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Subject: Re: [boost] [guidelines] why template errors suck
From: Robert Ramey (ramey_at_[hidden])
Date: 2010-09-28 14:17:39

joaquin_at_[hidden] wrote:
> Robert Ramey escribió:
>> David Abrahams wrote:
>>> recall a conversation on this list where someone (named Sebastian?)
>>> successfully, and impressively, described a semantic relationship
>>> required between the load/save operations of a read/write archive
>>> pair.
>> After many years, that little episode sticks in my mind. I think it
>> was Joaquin though. Actually it was the very episode that
>> convinced me that the quest for some sort of semantic formality
>> was destined to be a dead end which ultimate relied on
>> some sort of shared intuitive understanding of what a sentence
>> means. So I concluded one would just as well avoid the attempt
>> with no real loss.
> For our readers' reference, the original proposal is:
> I still think that the approach suggested there is basically sound
> (some details are
> missing) and solves all the fuziness around serialization concepts,
> but alas I didn't manage to get traction with it.

Well it wasn't a total loss. I was very intrigued with it. And i did
consider it carefully. I didn't critique it in a definitive way as I
that it would a spawn a long discussion which would consume a
lot of time and wouldn't change anything. Of course I had some
other monkey on my back so I wanted to pick my target and I
decided (out of character perhaps) to let this one go by.

And I didn't see that this was a question regarding the serialization
library per se, but rather the whole question of the relationship between
programming language (or any algebraic) syntax and underlying meaning.
These questions have been extensively studied and I believe effectively
put to rest in a way which supports my view that what we can hope
for from semantics is limited by factors outside outside our perview.

So, I tended to regard your proposal as like a design for a very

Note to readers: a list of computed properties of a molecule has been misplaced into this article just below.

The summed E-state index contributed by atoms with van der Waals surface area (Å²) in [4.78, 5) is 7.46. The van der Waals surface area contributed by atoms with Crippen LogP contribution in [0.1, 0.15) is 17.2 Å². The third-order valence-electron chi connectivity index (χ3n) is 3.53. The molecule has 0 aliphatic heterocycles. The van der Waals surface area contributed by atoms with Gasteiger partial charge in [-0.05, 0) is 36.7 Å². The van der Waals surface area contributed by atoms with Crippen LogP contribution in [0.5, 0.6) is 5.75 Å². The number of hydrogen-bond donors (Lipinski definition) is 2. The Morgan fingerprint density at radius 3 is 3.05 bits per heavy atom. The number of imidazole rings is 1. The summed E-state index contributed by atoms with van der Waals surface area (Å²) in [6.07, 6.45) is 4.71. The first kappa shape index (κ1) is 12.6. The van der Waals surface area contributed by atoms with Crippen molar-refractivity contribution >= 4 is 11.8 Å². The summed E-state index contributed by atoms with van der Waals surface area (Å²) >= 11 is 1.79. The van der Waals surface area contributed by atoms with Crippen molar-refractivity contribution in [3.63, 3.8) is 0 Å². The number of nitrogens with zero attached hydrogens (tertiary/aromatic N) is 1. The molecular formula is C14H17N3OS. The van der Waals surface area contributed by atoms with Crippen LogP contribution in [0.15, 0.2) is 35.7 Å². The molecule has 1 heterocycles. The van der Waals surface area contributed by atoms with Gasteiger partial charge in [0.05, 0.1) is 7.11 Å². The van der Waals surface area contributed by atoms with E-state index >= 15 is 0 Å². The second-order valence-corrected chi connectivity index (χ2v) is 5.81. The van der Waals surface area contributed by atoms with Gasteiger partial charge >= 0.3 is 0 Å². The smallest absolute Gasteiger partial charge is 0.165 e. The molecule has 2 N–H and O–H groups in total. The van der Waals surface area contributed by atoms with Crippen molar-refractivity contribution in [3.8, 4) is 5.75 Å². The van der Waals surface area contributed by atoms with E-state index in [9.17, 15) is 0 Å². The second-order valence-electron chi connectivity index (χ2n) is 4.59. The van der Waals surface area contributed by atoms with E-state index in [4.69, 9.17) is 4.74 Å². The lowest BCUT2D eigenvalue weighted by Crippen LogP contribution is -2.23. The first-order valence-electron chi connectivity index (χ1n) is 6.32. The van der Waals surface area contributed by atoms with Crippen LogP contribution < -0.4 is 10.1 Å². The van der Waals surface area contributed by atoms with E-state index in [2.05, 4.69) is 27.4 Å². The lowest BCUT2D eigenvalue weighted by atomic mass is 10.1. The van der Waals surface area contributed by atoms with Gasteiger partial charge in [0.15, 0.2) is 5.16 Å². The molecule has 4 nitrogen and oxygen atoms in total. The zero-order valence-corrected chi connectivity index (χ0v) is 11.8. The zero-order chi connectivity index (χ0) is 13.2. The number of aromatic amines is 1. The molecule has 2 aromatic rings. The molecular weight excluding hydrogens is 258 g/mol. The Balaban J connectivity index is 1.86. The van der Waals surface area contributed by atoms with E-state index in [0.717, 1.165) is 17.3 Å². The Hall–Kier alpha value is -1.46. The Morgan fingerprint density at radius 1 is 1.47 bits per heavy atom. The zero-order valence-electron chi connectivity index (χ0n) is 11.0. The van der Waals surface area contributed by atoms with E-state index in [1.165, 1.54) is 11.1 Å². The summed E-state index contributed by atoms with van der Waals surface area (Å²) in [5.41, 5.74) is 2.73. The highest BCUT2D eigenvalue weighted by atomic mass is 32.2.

clever perpetual motion machine which I know cannot work, but
cannot refute the very clever and intricate explanation of it's inventor
without a lot of investment of effort.

Of course this is waaaayyyyy off topic for this list, but it's one of
the things I love most about it.(this list)

In any case, I am still VERY interested in seeing what the C++
implemenation of concepts can do for me. If it can

a) check template parameters end emit a compile error
b) with the rules specified with a simple and natural grammar
c) without brinig the compiler to halt
d) and is portable or can be suppressed for non-conformant compilers
e) has documentation which is helpful

That's all it needs. The fact that this thread even exists suggests to me
that the above doesn't currently exist. Then there's the fact that I spent
some time looking at the documentation and had problems. Admitidly,
part of this is due to the fact that my area of application (the
library) has some poorly or incorrectly defined areas. But this actually
shows that the need for such a system is even greater. One should have
as system which is used from the beginning - like the type parameters
on function arguments.

Of course I realize I'm preachng to the preacher here. But the fact that
a serious person of some level of competence tries to use the system
and finds it hard should be seen as a bug at some level. And that's not

Robert Ramey

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